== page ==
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Chances of Finding an HLA-Matched Sibling: The Saudi Experience

By Dunia M. Jawdat, Salwa Al Saleh, Paul Sutton, Hanan Al Anazi, Abdullah Shubaili, Hani Tamim and Ali H. Hajeer


Hematopoietic cell transplantation (HCT) remains the fundamental procedure to treat many diseases. Its success depends greatly on the degree of HLA matching between donor and recipient. Although the number of successful HCT procedures carried out worldwide increases every year, many patients remain unable to receive this treatment because of the difficulty of finding an HLA-matching donor. In our center, we identified the HLA types for all HCT candidates and their siblings in an attempt to determine the chance of finding a full HLA-matching sibling. Overall, 60% of patients had a chance of finding an HLA-matching sibling. The chance of finding a matching sibling was 43% in patients aged birth to 5 years, compared with 68% in those aged 20+ years. In our Saudi population, patients in need of HCT have a greater chance of finding an HLA-matching sibling than is reported in most Western countries. This is mainly because of the larger number of siblings in most Saudi families. Younger children requiring HCT have a lesser chance of finding an HLA-matching sibling. Our data demonstrate that even in a country with relatively large families, it is still essential to consider alternative donor strategies, such as adult unrelated donors, unrelated umbilical cord blood units, and haploidentical donors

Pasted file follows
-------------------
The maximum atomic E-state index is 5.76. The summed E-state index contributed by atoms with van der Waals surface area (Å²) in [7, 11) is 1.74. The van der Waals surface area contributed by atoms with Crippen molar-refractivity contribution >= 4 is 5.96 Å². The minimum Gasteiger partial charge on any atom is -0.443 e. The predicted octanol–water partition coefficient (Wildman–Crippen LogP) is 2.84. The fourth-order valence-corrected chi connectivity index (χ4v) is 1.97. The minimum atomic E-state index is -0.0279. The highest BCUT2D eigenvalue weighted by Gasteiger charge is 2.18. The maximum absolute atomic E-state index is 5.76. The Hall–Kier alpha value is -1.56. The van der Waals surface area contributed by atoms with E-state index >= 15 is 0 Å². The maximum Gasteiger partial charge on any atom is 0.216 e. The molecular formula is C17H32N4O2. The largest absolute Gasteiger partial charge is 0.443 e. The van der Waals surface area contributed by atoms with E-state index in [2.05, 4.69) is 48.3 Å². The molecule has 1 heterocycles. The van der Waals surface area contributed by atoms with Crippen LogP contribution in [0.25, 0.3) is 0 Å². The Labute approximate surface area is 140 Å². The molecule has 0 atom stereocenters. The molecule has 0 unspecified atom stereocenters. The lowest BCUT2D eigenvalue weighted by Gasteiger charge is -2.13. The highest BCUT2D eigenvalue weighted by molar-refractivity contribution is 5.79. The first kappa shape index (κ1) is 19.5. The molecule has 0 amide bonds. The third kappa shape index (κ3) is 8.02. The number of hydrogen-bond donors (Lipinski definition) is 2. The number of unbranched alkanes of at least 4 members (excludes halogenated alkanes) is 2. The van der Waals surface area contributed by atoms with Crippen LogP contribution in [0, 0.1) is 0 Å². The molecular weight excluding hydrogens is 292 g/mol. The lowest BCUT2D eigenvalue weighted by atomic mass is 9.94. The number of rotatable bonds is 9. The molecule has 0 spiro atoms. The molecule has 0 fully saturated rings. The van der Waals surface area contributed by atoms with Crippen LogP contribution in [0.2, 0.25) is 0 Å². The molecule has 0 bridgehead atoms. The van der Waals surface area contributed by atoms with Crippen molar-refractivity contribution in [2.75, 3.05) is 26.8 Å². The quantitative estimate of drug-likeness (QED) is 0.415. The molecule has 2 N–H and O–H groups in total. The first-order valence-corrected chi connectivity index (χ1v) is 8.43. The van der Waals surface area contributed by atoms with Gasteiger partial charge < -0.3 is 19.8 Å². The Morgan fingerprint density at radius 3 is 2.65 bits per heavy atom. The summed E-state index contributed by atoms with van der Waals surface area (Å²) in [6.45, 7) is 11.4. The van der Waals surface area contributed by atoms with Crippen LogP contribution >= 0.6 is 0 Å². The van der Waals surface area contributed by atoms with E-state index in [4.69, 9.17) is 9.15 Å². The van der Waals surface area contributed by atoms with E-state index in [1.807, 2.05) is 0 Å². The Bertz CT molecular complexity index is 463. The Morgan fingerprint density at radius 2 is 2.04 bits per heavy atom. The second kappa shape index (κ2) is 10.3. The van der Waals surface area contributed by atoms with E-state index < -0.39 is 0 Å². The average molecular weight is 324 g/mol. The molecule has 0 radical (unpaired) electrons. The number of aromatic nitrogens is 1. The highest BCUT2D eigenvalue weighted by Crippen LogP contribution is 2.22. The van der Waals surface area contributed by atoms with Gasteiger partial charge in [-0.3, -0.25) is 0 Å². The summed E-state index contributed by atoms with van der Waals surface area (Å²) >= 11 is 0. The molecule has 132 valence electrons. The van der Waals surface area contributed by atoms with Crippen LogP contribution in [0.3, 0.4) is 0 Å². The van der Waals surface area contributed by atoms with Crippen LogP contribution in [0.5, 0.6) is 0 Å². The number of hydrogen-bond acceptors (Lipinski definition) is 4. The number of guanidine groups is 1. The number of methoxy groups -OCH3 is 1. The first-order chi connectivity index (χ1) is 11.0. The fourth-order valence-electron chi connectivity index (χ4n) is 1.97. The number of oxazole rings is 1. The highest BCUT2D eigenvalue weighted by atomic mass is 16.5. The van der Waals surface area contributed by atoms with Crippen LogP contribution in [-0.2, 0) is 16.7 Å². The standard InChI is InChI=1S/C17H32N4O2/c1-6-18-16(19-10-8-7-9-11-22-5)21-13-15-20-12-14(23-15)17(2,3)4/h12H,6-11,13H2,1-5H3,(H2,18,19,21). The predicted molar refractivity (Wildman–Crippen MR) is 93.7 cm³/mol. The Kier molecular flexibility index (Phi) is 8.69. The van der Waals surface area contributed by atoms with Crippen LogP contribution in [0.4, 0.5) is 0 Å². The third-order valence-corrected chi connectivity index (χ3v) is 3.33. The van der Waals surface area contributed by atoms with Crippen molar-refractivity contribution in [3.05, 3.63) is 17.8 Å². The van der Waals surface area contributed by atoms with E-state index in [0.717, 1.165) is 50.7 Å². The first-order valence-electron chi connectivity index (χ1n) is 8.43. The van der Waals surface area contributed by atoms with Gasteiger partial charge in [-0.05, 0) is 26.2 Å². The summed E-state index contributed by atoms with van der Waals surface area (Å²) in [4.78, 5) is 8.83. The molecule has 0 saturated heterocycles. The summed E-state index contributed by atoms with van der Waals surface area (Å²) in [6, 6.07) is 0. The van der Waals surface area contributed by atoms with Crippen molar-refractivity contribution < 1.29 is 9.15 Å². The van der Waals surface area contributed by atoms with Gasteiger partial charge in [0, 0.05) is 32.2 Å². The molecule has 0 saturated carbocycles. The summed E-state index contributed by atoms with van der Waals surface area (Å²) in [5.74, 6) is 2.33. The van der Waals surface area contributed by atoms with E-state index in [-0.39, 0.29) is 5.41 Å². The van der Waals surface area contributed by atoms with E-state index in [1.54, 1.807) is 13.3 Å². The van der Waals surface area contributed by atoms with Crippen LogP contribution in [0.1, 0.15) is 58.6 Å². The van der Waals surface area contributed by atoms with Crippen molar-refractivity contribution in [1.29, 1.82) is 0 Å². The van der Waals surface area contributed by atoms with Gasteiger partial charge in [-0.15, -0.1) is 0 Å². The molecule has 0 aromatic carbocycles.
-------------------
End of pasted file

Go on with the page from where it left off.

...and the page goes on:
Publisher: American Society for Blood and Marrow Transplantation. Published by Elsevier Inc.
Year: 2009
DOI identifier: 10.1016/j.bbmt.2009.06.013
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